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Cyclic vomiting syndrome: Recurring and unexplained episodes destroy teeth

Health risks are everywhere and as many as people know about, there are still many of which people are unaware. Parents face even more concerns when it comes to protecting children. Some diseases and problems are more prevalent in children--like cyclic vomiting syndrome (CVS).
CVS mainly affects children, and is something of which parents should be aware. According to a recent report in the November/December 2006 issue of General Dentistry, the Academy of General Dentistry's (AGD) clinical, peer-reviewed journal, CVS is characterized by a number of symptoms, the most evident being recurrent episodes of nausea and vomiting that are not caused by any specific disease and occur between periods of otherwise normal health.

The study's author, Eric T. Stoopler, DMD, says that the disorder generally lasts between two and six years and fortunately commonly resolves during adolescence. With regard to oral health, CVS affects the mouth and teeth in similar ways to diseases associated with chronic vomiting, such as bulimia, gastritis, or peritonitis, and can cause tooth sensitivity and erosion, caries, periodontal disease, xerostomia, salivary gland enlargement, and trauma to the oral tissue.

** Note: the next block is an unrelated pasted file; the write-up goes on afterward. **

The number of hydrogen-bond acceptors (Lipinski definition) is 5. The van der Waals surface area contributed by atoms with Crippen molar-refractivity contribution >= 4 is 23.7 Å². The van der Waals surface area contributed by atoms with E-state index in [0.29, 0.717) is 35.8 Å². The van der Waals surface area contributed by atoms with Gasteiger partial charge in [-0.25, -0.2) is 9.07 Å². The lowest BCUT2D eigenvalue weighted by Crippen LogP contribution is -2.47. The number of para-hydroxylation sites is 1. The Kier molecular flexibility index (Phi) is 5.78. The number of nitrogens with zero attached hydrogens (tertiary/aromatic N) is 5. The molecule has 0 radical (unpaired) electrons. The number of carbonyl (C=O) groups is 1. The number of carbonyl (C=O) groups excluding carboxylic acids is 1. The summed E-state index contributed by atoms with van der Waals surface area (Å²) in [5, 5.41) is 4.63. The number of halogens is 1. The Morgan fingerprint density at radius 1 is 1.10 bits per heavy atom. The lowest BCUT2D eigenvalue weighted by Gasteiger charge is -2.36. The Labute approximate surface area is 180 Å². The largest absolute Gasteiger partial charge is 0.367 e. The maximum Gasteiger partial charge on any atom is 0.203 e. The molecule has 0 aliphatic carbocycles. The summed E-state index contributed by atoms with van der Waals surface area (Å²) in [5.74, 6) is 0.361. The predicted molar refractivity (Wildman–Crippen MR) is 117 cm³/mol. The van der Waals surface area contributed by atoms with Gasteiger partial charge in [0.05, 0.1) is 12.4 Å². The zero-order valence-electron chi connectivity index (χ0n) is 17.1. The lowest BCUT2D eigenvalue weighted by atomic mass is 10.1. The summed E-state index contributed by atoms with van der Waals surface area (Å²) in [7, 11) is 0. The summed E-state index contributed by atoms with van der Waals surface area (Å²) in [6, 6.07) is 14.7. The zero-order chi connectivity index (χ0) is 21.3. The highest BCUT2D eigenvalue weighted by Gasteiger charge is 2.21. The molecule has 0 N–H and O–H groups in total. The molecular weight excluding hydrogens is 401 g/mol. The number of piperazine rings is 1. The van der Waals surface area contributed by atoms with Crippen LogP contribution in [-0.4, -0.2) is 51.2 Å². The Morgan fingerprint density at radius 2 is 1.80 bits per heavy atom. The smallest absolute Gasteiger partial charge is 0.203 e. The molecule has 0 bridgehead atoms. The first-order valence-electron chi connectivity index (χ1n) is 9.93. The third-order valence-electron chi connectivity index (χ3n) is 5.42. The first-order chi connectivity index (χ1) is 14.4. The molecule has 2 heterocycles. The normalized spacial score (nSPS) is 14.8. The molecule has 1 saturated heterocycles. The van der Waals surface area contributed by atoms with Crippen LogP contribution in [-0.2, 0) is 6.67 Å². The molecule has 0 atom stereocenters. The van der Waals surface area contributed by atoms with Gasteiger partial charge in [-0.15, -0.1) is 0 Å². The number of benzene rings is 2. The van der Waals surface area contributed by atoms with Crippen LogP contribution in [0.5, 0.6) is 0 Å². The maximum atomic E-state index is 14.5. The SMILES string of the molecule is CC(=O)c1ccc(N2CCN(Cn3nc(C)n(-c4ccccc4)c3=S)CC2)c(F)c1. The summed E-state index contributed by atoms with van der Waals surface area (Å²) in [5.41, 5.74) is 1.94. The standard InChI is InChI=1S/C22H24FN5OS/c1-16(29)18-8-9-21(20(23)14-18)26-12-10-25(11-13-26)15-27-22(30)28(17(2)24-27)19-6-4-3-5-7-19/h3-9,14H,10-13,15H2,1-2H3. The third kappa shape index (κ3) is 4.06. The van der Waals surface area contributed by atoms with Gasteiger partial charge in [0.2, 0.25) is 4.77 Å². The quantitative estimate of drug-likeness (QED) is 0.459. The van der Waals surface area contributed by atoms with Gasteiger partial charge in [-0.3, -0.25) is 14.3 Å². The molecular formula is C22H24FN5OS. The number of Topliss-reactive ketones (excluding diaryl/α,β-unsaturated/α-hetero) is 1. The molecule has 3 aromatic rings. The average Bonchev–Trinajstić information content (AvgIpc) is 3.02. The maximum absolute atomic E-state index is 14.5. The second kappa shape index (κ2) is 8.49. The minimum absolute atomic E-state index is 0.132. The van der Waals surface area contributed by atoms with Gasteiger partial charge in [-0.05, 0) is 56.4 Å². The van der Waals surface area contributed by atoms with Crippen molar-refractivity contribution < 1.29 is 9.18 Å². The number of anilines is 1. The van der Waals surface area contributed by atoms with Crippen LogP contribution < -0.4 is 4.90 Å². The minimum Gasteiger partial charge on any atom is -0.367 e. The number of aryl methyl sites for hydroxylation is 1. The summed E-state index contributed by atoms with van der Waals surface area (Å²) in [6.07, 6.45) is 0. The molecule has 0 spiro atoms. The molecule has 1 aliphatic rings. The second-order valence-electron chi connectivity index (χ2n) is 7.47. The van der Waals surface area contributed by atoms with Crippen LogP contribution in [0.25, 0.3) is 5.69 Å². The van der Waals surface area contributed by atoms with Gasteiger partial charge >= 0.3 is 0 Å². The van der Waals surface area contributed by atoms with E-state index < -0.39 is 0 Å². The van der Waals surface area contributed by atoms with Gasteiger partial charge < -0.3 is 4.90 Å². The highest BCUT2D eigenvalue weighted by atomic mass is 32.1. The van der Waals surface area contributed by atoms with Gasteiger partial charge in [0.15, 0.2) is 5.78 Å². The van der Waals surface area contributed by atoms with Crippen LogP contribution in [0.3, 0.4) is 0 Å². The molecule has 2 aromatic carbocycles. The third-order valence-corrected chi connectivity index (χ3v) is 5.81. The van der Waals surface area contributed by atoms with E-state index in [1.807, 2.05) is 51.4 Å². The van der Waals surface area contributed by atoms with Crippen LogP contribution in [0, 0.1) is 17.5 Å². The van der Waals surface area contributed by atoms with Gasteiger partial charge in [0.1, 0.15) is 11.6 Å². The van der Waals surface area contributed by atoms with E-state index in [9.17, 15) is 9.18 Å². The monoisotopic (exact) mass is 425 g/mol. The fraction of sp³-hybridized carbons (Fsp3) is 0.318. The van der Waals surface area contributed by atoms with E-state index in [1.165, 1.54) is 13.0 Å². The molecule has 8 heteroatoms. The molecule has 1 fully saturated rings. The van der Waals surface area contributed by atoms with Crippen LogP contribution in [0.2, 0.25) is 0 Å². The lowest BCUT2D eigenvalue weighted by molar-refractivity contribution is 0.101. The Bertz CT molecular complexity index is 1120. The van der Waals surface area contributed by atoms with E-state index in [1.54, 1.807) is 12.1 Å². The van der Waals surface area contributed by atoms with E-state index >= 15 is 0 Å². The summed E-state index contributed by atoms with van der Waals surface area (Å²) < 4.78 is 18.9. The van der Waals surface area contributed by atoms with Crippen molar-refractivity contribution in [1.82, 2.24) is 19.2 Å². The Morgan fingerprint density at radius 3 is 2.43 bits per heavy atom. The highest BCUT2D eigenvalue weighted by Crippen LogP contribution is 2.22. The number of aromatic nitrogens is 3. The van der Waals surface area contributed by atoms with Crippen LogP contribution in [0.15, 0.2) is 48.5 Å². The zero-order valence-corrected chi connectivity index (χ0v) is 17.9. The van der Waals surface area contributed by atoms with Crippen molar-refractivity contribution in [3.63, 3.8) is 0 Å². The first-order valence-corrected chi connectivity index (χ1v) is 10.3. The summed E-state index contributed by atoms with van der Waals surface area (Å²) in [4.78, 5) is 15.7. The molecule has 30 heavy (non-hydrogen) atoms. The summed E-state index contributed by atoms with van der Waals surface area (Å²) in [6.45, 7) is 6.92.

So what can parents do? Dr. Stoopler advises parents to watch for anything unusual and to make sure both the child's pediatrician and dentist are informed. "If an otherwise healthy child develops chronic episodes of severe nausea and vomiting in conjunction with systemic, gastrointestinal, urologic and/or neurologic symptoms, parents should consult with a pediatrician. If a child's dentist obtains a medical history that is suggestive of CVS, the patient should be referred to a pediatrician for further evaluation."

CVS: What to look for

  • Nausea and/or vomiting not caused by any specific disease

  • Lethargy

  • Headaches

  • Phonophobia (sensitivity to sound) and photophobia (sensitivity to light)

  • Vertigo (a dizzy or spinning sensation)

  • Ulcers or infections in the mouth

    Stefanie Schroeder | EurekAlert!
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